While TV shows and movies about lawsuits often involve earth-shattering surprises revealed for the first time at trial, in real litigation life, the goal of the system is to eliminate such happenings. The idea is that if we can force all parties to put their respective cards on the table as soon as possible, we are that much closer to getting the dispute resolved, thereby hopefully preserving precious judicial resources.

This is accomplished by the process known as “discovery,” whereby each side in a lawsuit is permitted to discover facts about the other side’s case. It is usually a major phase of any lawsuit, and often involves a fair amount of disputes of its own. And that’s generally OK—parties can have reasonable differences of opinion about what information really needs to be produced. But other times, litigants play games in the discovery process, and that’s not OK.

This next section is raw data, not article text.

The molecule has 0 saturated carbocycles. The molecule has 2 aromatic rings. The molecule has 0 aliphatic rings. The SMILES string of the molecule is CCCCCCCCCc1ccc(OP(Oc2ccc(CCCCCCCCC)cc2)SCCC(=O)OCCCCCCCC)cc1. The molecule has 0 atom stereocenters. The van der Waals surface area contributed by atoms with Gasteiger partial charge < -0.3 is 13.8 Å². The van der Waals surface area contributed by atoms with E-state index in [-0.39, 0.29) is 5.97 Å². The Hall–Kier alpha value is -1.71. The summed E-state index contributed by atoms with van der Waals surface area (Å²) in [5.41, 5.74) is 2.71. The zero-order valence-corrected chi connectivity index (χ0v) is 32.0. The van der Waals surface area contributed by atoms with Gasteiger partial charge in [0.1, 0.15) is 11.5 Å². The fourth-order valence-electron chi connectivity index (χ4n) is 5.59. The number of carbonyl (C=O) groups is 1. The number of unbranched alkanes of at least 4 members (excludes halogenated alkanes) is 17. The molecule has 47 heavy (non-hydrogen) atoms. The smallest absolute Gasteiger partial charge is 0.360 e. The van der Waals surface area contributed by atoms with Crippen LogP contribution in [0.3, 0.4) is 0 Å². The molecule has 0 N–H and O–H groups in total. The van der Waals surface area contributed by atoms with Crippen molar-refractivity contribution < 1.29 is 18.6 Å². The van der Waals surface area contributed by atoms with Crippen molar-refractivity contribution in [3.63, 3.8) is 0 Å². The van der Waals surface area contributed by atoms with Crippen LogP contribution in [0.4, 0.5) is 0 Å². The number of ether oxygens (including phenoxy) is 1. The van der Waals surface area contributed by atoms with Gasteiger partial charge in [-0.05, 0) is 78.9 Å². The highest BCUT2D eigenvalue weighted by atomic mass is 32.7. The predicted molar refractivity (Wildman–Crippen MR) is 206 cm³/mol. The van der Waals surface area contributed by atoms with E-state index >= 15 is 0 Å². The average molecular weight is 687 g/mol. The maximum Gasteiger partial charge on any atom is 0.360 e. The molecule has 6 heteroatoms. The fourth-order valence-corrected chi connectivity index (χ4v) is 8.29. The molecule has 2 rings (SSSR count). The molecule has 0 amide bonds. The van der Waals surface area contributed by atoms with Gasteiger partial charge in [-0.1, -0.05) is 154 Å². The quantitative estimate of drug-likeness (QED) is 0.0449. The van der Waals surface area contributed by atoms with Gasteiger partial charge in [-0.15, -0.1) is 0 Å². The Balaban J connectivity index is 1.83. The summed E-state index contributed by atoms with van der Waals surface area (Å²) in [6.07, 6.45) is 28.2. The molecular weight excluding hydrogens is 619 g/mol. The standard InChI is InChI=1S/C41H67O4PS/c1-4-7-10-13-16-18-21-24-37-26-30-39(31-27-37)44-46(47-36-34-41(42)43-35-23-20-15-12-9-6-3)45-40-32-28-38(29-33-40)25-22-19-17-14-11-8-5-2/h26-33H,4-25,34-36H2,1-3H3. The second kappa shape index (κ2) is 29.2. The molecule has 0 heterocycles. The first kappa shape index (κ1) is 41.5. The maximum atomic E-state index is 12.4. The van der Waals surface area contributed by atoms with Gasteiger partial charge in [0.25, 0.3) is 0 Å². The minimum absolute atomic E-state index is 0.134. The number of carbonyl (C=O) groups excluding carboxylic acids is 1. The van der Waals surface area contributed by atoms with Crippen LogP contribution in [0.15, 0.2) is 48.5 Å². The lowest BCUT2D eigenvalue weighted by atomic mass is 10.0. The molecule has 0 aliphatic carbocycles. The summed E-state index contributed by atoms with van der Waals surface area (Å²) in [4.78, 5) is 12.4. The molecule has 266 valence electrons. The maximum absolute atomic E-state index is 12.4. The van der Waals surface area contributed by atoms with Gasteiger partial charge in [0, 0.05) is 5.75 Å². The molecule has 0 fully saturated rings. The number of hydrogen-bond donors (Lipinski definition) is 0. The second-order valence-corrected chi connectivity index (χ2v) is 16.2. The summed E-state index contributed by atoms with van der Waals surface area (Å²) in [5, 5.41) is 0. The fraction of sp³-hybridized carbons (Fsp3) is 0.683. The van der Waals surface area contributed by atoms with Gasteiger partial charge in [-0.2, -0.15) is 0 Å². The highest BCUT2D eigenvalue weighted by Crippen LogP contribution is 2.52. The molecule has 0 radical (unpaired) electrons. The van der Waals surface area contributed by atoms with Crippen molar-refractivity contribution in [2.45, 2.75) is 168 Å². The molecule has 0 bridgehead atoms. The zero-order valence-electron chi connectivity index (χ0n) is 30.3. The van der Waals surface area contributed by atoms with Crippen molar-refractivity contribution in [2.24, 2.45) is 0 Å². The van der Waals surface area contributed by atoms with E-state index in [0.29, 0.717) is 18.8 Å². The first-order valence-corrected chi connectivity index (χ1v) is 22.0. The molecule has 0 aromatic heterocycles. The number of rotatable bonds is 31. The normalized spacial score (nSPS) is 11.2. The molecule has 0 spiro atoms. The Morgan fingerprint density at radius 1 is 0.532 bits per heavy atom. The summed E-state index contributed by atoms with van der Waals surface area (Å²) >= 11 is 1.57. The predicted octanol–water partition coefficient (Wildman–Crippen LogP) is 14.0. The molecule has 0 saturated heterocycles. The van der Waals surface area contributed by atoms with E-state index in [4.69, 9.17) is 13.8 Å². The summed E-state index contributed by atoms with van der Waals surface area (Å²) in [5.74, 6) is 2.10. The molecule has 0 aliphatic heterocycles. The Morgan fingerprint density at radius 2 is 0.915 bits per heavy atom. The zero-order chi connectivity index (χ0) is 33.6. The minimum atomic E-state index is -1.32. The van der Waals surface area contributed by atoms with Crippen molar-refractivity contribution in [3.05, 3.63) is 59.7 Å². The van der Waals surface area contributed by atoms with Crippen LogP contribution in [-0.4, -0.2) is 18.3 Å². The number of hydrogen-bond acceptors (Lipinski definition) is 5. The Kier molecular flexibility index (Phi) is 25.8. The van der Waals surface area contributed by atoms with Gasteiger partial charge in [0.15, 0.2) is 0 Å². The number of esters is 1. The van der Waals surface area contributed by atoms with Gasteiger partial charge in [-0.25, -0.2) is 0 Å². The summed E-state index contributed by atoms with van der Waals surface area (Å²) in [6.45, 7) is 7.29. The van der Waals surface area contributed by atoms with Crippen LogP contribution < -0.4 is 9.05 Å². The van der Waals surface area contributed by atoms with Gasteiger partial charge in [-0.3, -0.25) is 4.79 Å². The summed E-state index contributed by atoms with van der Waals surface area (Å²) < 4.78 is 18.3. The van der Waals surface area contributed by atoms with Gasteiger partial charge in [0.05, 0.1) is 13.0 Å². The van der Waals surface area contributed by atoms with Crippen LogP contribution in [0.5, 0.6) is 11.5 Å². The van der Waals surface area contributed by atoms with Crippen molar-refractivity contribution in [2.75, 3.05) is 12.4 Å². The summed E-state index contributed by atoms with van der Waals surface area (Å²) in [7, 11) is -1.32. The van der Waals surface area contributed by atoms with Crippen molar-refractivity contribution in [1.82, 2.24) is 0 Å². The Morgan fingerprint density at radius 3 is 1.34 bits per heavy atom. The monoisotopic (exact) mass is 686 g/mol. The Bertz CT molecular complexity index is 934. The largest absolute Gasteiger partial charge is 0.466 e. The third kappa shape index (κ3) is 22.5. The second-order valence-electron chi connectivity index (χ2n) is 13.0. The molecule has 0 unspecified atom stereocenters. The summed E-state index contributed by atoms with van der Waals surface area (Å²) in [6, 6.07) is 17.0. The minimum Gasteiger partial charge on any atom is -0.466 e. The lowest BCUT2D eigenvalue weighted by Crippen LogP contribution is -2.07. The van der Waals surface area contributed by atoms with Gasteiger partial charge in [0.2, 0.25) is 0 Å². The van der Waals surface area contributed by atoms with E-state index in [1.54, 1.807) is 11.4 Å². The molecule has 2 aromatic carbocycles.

In a recent home foreclosure case, the defendant asked the plaintiff whether she contended that notice of a trustee sale was mailed to her in compliance with statute. Her sworn response was “Unsure.” Later on in the case, however, when the defendant sought summary judgment based on the lack of factual disputes, the plaintiff’s amnesia wore off: Her new, sworn response was that she was certain the notice was not mailed to her.

The court didn’t go for it. It was simply unfair for the plaintiff to claim ignorance at one point and to then suddenly remember when her case was on the line. As the court put it: “A party opposing summary judgment may not move the target after the proponent has launched its arrow.” The Court of Appeal affirmed the lower court’s grant of summary judgment for the defendant.